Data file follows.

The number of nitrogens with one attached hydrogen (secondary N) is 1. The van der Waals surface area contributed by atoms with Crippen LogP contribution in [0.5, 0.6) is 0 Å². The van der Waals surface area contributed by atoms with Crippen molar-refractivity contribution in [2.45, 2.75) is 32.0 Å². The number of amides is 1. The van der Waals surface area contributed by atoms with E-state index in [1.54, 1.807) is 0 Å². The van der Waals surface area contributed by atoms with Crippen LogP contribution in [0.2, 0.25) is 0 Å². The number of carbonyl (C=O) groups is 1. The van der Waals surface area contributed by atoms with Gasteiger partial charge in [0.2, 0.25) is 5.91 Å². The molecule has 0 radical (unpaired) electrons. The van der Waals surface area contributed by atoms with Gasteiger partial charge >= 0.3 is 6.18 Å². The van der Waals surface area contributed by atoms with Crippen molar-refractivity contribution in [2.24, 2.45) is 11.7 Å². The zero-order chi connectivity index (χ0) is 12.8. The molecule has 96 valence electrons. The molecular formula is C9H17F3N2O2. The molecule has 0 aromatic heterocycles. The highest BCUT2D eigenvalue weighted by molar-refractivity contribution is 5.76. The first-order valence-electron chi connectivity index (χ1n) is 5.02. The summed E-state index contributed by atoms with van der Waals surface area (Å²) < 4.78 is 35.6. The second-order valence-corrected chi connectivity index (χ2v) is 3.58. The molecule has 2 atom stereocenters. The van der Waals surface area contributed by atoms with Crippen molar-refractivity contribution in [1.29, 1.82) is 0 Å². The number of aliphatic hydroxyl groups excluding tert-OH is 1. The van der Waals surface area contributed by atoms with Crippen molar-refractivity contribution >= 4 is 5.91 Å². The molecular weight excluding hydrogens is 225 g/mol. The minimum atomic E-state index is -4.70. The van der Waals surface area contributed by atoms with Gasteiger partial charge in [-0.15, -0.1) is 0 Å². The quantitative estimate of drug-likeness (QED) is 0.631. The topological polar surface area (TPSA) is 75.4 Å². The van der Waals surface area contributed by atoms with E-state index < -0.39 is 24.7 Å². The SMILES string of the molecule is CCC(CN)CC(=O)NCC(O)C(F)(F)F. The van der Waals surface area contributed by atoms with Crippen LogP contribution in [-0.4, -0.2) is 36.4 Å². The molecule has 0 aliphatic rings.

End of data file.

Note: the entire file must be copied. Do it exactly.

The number of nitrogens with one attached hydrogen (secondary N) is 1. The van der Waals surface area contributed by atoms with Crippen LogP contribution in [0.5, 0.6) is 0 Å². The van der Waals surface area contributed by atoms with Crippen molar-refractivity contribution in [2.45, 2.75) is 32.0 Å². The number of amides is 1. The van der Waals surface area contributed by atoms with E-state index in [1.54, 1.807) is 0 Å². The van der Waals surface area contributed by atoms with Crippen LogP contribution in [0.2, 0.25) is 0 Å². The number of carbonyl (C=O) groups is 1. The van der Waals surface area contributed by atoms with Gasteiger partial charge in [0.2, 0.25) is 5.91 Å². The molecule has 0 radical (unpaired) electrons. The van der Waals surface area contributed by atoms with Gasteiger partial charge >= 0.3 is 6.18 Å². The van der Waals surface area contributed by atoms with Crippen molar-refractivity contribution in [2.24, 2.45) is 11.7 Å². The zero-order chi connectivity index (χ0) is 12.8. The molecule has 96 valence electrons. The molecular formula is C9H17F3N2O2. The molecule has 0 aromatic heterocycles. The highest BCUT2D eigenvalue weighted by molar-refractivity contribution is 5.76. The first-order valence-electron chi connectivity index (χ1n) is 5.02. The summed E-state index contributed by atoms with van der Waals surface area (Å²) < 4.78 is 35.6. The second-order valence-corrected chi connectivity index (χ2v) is 3.58. The molecule has 2 atom stereocenters. The van der Waals surface area contributed by atoms with Crippen molar-refractivity contribution in [1.29, 1.82) is 0 Å². The number of aliphatic hydroxyl groups excluding tert-OH is 1. The van der Waals surface area contributed by atoms with Crippen molar-refractivity contribution >= 4 is 5.91 Å². The molecular weight excluding hydrogens is 225 g/mol. The minimum atomic E-state index is -4.70. The van der Waals surface area contributed by atoms with Gasteiger partial charge in [-0.15, -0.1) is 0 Å². The quantitative estimate of drug-likeness (QED) is 0.631. The topological polar surface area (TPSA) is 75.4 Å². The van der Waals surface area contributed by atoms with E-state index < -0.39 is 24.7 Å². The SMILES string of the molecule is CCC(CN)CC(=O)NCC(O)C(F)(F)F. The van der Waals surface area contributed by atoms with Crippen LogP contribution in [-0.4, -0.2) is 36.4 Å². The molecule has 0 aliphatic rings.